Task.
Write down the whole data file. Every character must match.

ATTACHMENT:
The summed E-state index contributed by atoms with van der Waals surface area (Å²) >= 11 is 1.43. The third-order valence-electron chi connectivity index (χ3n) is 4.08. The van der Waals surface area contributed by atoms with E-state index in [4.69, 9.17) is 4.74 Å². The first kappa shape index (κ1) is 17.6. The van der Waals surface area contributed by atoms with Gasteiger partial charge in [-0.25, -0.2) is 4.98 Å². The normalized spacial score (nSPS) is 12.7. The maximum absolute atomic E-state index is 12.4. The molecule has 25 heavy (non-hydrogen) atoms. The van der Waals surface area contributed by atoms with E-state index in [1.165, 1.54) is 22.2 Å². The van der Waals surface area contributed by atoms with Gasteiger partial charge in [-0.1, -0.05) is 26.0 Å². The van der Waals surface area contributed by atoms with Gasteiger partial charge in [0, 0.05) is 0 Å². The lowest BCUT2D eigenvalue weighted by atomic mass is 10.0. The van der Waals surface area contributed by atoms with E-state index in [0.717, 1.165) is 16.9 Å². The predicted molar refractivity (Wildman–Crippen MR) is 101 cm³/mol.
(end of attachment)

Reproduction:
The summed E-state index contributed by atoms with van der Waals surface area (Å²) >= 11 is 1.43. The third-order valence-electron chi connectivity index (χ3n) is 4.08. The van der Waals surface area contributed by atoms with E-state index in [4.69, 9.17) is 4.74 Å². The first kappa shape index (κ1) is 17.6. The van der Waals surface area contributed by atoms with Gasteiger partial charge in [-0.25, -0.2) is 4.98 Å². The normalized spacial score (nSPS) is 12.7. The maximum absolute atomic E-state index is 12.4. The molecule has 25 heavy (non-hydrogen) atoms. The van der Waals surface area contributed by atoms with E-state index in [1.165, 1.54) is 22.2 Å². The van der Waals surface area contributed by atoms with Gasteiger partial charge in [-0.1, -0.05) is 26.0 Å². The van der Waals surface area contributed by atoms with Gasteiger partial charge in [0, 0.05) is 0 Å². The lowest BCUT2D eigenvalue weighted by atomic mass is 10.0. The van der Waals surface area contributed by atoms with E-state index in [0.717, 1.165) is 16.9 Å². The predicted molar refractivity (Wildman–Crippen MR) is 101 cm³/mol.